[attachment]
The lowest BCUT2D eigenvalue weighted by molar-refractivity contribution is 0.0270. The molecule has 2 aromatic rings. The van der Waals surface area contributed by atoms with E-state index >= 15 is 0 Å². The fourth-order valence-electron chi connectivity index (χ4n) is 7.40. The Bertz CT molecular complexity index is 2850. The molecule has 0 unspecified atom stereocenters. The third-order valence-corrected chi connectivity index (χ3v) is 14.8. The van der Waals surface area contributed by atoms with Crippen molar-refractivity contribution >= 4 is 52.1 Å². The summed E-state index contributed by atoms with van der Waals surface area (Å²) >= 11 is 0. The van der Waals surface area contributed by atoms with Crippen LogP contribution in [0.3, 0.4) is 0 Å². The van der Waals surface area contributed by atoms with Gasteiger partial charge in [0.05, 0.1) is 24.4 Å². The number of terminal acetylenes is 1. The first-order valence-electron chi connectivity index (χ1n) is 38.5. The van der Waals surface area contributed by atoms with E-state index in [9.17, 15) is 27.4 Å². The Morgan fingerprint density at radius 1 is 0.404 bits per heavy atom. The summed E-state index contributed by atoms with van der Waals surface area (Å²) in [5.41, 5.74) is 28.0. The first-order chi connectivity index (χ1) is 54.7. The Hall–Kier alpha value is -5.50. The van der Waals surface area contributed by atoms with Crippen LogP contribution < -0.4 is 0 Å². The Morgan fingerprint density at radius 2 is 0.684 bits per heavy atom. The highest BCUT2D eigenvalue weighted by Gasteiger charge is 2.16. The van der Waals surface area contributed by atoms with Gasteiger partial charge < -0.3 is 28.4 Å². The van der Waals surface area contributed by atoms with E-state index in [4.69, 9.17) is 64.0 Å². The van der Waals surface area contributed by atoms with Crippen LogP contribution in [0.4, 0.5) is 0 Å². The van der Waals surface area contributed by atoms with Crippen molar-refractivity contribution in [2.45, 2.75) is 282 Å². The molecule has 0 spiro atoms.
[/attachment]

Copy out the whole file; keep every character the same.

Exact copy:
The lowest BCUT2D eigenvalue weighted by molar-refractivity contribution is 0.0270. The molecule has 2 aromatic rings. The van der Waals surface area contributed by atoms with E-state index >= 15 is 0 Å². The fourth-order valence-electron chi connectivity index (χ4n) is 7.40. The Bertz CT molecular complexity index is 2850. The molecule has 0 unspecified atom stereocenters. The third-order valence-corrected chi connectivity index (χ3v) is 14.8. The van der Waals surface area contributed by atoms with Crippen molar-refractivity contribution >= 4 is 52.1 Å². The summed E-state index contributed by atoms with van der Waals surface area (Å²) >= 11 is 0. The van der Waals surface area contributed by atoms with Crippen LogP contribution in [0.3, 0.4) is 0 Å². The van der Waals surface area contributed by atoms with Gasteiger partial charge in [0.05, 0.1) is 24.4 Å². The number of terminal acetylenes is 1. The first-order valence-electron chi connectivity index (χ1n) is 38.5. The van der Waals surface area contributed by atoms with E-state index in [9.17, 15) is 27.4 Å². The Morgan fingerprint density at radius 1 is 0.404 bits per heavy atom. The summed E-state index contributed by atoms with van der Waals surface area (Å²) in [5.41, 5.74) is 28.0. The first-order chi connectivity index (χ1) is 54.7. The Hall–Kier alpha value is -5.50. The van der Waals surface area contributed by atoms with Crippen LogP contribution < -0.4 is 0 Å². The Morgan fingerprint density at radius 2 is 0.684 bits per heavy atom. The highest BCUT2D eigenvalue weighted by Gasteiger charge is 2.16. The van der Waals surface area contributed by atoms with Gasteiger partial charge < -0.3 is 28.4 Å². The van der Waals surface area contributed by atoms with E-state index in [4.69, 9.17) is 64.0 Å². The van der Waals surface area contributed by atoms with Crippen LogP contribution in [0.4, 0.5) is 0 Å². The van der Waals surface area contributed by atoms with Crippen molar-refractivity contribution in [2.45, 2.75) is 282 Å². The molecule has 0 spiro atoms.